Unfortunately, this ticket is temporarily unavailable. Check back soon!
Explore New York

Tickets for The Guggenheim: Skip The Line

New York's premier gallery is famed for its world-class modern art collection

Flexible ticket: cancellable up to 24 hours before visit date
Instant ticket delivery
Skip The Line
Wheelchair accessible: The museum is wheelchair accessible, with the exception of the High Gallery
Live guide: Art in the Round public tours are led by highly knowledgeable Guggenheim educators at 14:00 on opening days. Tours are free with admission, no reservation required
Smartphone tickets accepted
COVID-19 update
Due to the developments in the COVID-19 outbreak, we have extended our cancellation policy.



  • Lose yourself in this palace of modern art, with a world-leading collection and regular exhibitions from major international artists
  • Designed by Frank Lloyd Wright, the building is a work of art itself, with a spiraling interior ramp reportedly inspired by the concave lines of a seashell
  • See the ongoing exhibitions of Impressionist, Post-Impressionist, and modern French masterpieces, with works by Cézanne, Picasso, Kandinsky, Monet, and more


The Fullness of Color: 1960s Painting
Now on  - Aug 2, 2020

With The Fullness of Color: 1960s Painting, the Guggenheim reflects upon this artistic period during which color theory, optical perceptions, and geometric compositions were expanded upon.

The 60s saw a departure from Abstract Expressionism, in which raw and evocative brush strokes spoke to a post-war society. These sweeps of emotive expression were further explored through color.

Artists like Helen Frankenthaler applied thinned acrylic washes to unprimed cotton canvases, and Morris Louis, Kenneth Noland, and Jules Olitski methodically poured, soaked, or sprayed paint onto canvases, giving them a primal richness.

Marking Time: Process in Minimal Abstraction
Now on  - Aug 2, 2020

The 1960s and 70s marked an age in the art world where viewers were invited to partake in the meaning-making process together with the artist. Many artists used evocative materials that emphasized the production process. By doing so, the end result isn't always the finished work, but rather the continuous engagement between the art object, viewer, and artist.

Marking Time: Process in Minimal Abstraction puts this concept under the spotlight. Be it interlocking brushstrokes, a pencil moved through wet paint, or a pin repeatedly pushed through paper – we are urged to reenact the creative process involved in producing an artwork. Entering this realm of the artist can lead to an intimate understanding of the time, intensity, and rhythm that each artwork required.

Countryside, The Future
Now on  - Aug 14, 2020

Just 2% of the world's surface is occupied by cities. However, with the rapid expansion of urban and industrial areas, the remaining 98%, which can loosely be described as 'countryside' is changing too. This is the focus of a unique exhibition at the Guggenheim Museum. Countryside, The Future, addresses urgent environmental, political, and socioeconomic issues that affect life in non-urban areas.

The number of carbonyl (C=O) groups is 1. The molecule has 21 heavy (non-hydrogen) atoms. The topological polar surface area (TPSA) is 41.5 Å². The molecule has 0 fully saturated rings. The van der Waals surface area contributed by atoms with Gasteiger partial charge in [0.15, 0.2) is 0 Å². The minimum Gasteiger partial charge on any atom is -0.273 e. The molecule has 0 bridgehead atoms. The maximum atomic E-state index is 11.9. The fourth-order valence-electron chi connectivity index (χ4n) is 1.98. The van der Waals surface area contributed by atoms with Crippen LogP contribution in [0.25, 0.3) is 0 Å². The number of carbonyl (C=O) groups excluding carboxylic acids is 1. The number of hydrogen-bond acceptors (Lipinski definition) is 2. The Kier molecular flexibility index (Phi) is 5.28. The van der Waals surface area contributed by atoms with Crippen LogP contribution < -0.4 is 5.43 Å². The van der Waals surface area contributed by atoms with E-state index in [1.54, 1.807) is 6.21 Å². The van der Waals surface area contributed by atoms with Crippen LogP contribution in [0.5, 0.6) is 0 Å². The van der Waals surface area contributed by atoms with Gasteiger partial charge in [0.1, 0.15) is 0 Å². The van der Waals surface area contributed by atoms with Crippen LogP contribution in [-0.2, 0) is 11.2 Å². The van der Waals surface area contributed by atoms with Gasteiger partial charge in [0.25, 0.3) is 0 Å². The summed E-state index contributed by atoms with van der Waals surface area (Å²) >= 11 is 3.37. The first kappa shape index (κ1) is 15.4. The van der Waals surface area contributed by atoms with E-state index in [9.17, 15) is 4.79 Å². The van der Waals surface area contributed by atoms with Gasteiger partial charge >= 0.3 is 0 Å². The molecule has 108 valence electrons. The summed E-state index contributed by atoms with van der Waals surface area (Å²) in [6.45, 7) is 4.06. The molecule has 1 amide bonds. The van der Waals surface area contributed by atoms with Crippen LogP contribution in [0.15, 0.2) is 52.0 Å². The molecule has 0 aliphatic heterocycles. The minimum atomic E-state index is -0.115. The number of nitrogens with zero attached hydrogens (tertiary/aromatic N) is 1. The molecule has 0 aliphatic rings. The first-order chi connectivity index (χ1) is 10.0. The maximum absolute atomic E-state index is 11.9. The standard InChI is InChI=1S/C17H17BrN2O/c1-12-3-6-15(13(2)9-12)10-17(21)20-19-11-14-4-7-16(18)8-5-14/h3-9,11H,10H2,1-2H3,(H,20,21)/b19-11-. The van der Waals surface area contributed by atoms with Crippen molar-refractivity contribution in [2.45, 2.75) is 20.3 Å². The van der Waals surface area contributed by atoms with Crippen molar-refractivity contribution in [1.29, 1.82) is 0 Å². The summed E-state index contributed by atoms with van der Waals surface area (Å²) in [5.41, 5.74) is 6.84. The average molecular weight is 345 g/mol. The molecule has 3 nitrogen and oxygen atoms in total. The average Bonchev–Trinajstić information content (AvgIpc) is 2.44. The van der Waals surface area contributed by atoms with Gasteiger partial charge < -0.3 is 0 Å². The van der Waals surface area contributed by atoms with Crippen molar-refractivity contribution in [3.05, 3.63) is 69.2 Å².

Drawing on the work of Dutch architect and urbanist Rem Koolhaas and the Director of the AMO think tank Samir Bantal, the exhibition will examine the modern conception of leisure, large-scale planning by political forces, climate change, migration, human and non-human ecosystems, market-driven preservation, artificial and organic coexistence, and other forms of radical experimentation that's altering the landscapes of our world, while changing the very definition of what we think of as countryside.


The Solomon R. Guggenheim Museum (usually shortened to 'The Guggenheim') scarcely needs any introduction. Frank Lloyd Wright's futuristic beehive is an architectural landmark, and the interior houses a world-renowned collection of modern art, celebrating the 20th century and beyond.

Conceived in 1943 by master architect Frank Lloyd Wright, The Solomon R. Guggenheim Museum opened to the public in 1959 and changed the world of modern art. Its design is still as cutting-edge as it was in the 50s, with its gracefully spiraling ramp reaching gently into the spectacular domed-glass ceiling.

Frequently updated exhibitions show off a wide range of works from exciting new artists and cultural heavyweights. With free guided tours, downloadable audio guides and interactive augmented reality mobile apps, it's an appropriately contemporary experience – a must-see for lovers of art and architecture, and those looking to recreate that bit at the start of Men in Black.


What's included

Access to the permanent collection
Access to the temporary exhibitions (if available)

Cancellation policy

  • Cancellations are possible up to 24 hours before your visit date
  • Changes are possible for this ticket


Opening hours

Sunday Closed
Monday 10:00 - 17:30
Tuesday 10:00 - 20:00
Wednesday 10:00 - 17:30
Thursday 10:00 - 17:30
Friday 10:00 - 17:30
Saturday 10:00 - 20:00

How to get there

Solomon R. Guggenheim Museum
1071, 5th Avenue, 10128, New York
Open in Maps

Ratings & reviews

420 Reviews
Feb 29, 2020
Jan 13, 2020
Jan 12, 2020
It was great! Never miss a visit to the Guggenheim when we come to NYC

Common questions